Published online by Cambridge University Press: 05 June 2012
Politics is often thought of as something engaged in by others – by the parliamentarians, Cabinet ministers, public servants and judges whose roles comprise the Australian state (see Part V), or perhaps more broadly by leaders of party organisations and pressure groups, lobbyists, pollsters and others who have direct daily contact with figures in formal positions within the state (see Part IV). Moreover, what we know about politics is brought to us by news media organisations dominated by elite opinion leaders and run as large businesses or public sector agencies. Politics is by and about them, not by and about us.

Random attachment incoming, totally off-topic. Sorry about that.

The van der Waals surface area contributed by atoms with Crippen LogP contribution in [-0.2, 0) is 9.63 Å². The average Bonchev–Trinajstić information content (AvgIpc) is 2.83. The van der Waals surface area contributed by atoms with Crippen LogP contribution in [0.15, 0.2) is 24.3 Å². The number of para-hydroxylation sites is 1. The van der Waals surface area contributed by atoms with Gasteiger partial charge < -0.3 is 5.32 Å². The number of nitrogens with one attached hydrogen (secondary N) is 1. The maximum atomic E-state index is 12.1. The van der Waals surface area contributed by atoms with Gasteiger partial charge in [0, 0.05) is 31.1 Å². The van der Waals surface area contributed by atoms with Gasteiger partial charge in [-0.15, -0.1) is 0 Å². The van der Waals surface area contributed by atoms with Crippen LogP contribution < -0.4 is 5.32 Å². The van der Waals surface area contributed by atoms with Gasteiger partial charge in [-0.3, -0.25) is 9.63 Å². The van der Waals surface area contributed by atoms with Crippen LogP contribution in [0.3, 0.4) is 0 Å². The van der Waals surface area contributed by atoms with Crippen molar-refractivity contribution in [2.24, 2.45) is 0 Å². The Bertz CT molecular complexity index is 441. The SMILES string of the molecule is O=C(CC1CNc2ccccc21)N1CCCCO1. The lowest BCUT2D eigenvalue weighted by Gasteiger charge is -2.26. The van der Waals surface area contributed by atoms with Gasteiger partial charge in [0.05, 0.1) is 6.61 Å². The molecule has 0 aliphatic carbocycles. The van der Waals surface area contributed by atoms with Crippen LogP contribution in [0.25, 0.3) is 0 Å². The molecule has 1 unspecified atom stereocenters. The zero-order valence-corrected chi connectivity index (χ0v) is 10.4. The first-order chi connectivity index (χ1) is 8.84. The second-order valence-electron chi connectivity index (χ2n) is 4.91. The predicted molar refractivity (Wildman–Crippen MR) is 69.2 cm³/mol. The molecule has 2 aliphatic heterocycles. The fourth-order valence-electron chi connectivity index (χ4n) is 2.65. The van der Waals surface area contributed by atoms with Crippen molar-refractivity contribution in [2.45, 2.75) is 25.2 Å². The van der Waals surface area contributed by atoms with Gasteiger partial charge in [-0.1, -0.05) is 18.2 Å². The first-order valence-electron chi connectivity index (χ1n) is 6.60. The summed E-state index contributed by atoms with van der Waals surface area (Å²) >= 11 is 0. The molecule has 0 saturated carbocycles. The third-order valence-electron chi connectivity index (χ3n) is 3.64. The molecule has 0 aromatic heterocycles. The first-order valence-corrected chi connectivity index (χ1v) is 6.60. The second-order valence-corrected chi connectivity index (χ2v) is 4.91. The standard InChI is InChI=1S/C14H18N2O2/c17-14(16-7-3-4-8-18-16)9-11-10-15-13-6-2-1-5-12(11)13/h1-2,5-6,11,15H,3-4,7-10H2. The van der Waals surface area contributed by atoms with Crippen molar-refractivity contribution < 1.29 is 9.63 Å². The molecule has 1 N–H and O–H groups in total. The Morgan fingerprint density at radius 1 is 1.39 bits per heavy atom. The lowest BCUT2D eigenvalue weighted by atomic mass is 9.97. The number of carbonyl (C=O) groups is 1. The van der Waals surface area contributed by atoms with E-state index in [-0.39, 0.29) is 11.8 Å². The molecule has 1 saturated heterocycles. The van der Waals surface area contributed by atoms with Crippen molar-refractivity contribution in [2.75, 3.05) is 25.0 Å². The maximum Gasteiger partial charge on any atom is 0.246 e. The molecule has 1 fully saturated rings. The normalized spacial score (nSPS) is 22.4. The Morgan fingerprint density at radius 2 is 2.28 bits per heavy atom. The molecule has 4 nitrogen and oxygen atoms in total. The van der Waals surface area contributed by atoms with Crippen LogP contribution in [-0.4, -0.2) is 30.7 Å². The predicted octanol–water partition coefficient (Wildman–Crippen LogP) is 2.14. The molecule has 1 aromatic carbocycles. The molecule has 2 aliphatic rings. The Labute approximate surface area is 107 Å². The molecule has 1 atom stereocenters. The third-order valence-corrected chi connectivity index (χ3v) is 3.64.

The view that politics is what a special group of others do has already been challenged by a number of the theories discussed in Part I of this book. Democratic theory ultimately rests on the idea that government responds to the views of the populace (Chapter 1). Behaviouralism stresses the connections between actors in the political system and the wider social system in which ordinary people participate (Chapter 3). Critical theories of politics, highlighting the unequal power relationships of class and gender, identify the sources of these inequalities in everyday sites such as workplaces and families (see Chapter 4). Post-structuralism points to the dispersed nature of power throughout societies (Chapter 5). The relationships between domestic and international politics outlined in Chapter 6 suggest an interconnectedness between the power relations found throughout societies and the power exercised between states and other international actors.